Fact is you're the only one being paid to talk here. I don't get paid commissions and I'm not doing business, nor will I seek to do business, with anyone here.

    The good thing, I believe, is that by this point your assertions, supported by nothing more than laughable accounting and a "I hate insurance companies and anyone who says otherwise is a snake oil salesman" (btw, do you carry fire insurance? Car insurance? Just wondering) logic have collapsed under their own weight and anyone seriously interested in the topic will do further research, on their own, from informed and objective sources.

    Now, I’d done contributing to your page count. Go write another column about the “perfect stock” (that you happen to be long, AKA “touting”) or some other vapid cheerleading.
    Mar 19, 2013. 01:54 PM | Likes Like |Link to Comment
  • The Perfect Portfolio, Evolved [View article]
    "No, when issued and for some significant period afterwards those bonds had pretty good ratings. "

    Greece hasn't had a good credit rating in decades. With all their faults, credit rating agencies had Greece and weak California municipalities pegged accurately for years.
    Moreover, when held as a part of a bond holding ETF or fund, those individual bonds amount to tiny fractions of the value of the whole.

    “Just like lots of MBSs before the financial crisis were AAA.”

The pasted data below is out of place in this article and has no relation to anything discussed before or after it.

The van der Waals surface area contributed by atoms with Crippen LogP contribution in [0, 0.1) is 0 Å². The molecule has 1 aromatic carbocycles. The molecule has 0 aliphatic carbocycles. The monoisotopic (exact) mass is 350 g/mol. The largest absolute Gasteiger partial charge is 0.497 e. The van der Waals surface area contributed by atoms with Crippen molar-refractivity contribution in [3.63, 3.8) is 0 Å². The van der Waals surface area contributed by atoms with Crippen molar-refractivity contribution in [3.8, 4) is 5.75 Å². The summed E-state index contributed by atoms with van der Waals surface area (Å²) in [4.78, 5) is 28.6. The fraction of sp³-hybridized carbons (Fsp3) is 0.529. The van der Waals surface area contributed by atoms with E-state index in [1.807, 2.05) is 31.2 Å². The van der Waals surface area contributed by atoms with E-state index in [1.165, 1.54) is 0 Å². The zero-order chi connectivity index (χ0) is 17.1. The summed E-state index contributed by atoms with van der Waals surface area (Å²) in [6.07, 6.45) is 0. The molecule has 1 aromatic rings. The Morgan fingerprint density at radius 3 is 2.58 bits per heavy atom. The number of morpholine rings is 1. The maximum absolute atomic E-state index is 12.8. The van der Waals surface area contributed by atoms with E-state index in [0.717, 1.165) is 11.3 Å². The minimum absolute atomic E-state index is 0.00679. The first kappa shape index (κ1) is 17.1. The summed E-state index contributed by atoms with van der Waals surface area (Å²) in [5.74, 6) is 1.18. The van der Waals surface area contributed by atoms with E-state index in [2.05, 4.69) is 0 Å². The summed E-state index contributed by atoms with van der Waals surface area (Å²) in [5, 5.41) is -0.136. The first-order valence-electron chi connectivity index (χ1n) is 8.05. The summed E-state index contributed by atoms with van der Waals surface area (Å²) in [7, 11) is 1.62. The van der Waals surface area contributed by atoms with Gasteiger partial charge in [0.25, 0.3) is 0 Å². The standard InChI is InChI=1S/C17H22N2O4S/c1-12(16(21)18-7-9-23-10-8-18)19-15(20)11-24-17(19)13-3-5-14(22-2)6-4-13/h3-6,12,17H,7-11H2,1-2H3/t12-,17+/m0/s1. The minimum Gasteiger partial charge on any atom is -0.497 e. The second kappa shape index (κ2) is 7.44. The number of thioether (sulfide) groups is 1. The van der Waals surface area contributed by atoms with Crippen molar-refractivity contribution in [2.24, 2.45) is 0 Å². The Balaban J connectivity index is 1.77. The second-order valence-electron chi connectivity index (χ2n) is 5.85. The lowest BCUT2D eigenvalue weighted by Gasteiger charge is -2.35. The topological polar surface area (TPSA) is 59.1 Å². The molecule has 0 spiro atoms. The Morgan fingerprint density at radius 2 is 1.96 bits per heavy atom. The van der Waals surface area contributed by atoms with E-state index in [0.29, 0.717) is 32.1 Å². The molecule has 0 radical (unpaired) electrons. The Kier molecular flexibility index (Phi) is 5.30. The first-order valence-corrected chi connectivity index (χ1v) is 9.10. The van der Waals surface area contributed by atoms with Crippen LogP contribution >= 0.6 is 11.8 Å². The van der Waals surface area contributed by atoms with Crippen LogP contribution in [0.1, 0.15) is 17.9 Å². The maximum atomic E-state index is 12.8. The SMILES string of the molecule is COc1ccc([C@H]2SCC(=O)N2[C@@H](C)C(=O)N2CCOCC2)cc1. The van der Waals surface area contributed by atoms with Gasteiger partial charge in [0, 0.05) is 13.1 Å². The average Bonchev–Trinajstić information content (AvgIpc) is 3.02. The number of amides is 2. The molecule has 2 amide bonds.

That’s more like an apple/orange thing, compared to Greece and California munis. Those asset backed securities were valued and credit ratings assigned based on a badly flawed model.

    Your point’s taken, but again, in a widely diversified portfolio of fixed income, they amount to next to nothing.


    You’ve mentioned the Fed a number of times and their effect on the FI world. I agree, they’re the 800 lbs gorilla and they’re likely to keep rates too low, too long, bring inflation to us. Given that concern, I’m keeping duration low. That will greatly soften the effect.
    Mar 19, 2013. 01:41 PM | Likes Like |Link to Comment
  • The Perfect Portfolio, Evolved [View article]
    "Right now, most bonds, unless you go pretty far out on the risk, are not very good for income, most don't even begin to cover inflation."

    I'm not sure what sort of "risk" you're talking about here. I'm more willing, at this point, to avoid interest rate risk than credit risk, since I can control that level in a diversified portfolio of fixed income. The standard deviation of a mix of prime rate funds, global bond funds, high yield and mid-level corporates gives me a yield better than 200 bps over inflation and, as a low correlation asset, lowers the risk of the portfolio when coupled with DG stocks.
    Mar 19, 2013. 01:28 PM | Likes Like |Link to Comment
  • The Perfect Portfolio, Evolved [View article]
    "Like Greek bonds or bonds from municipalities in California? "

    The credit rating of those two types of bonds made it clear to all they were on the extreme risky end of the bond spectrum. If you're going to compare failure rates, stocks go out of business far more often than bonds go belly up.
    Mar 19, 2013. 01:22 PM | Likes Like |Link to Comment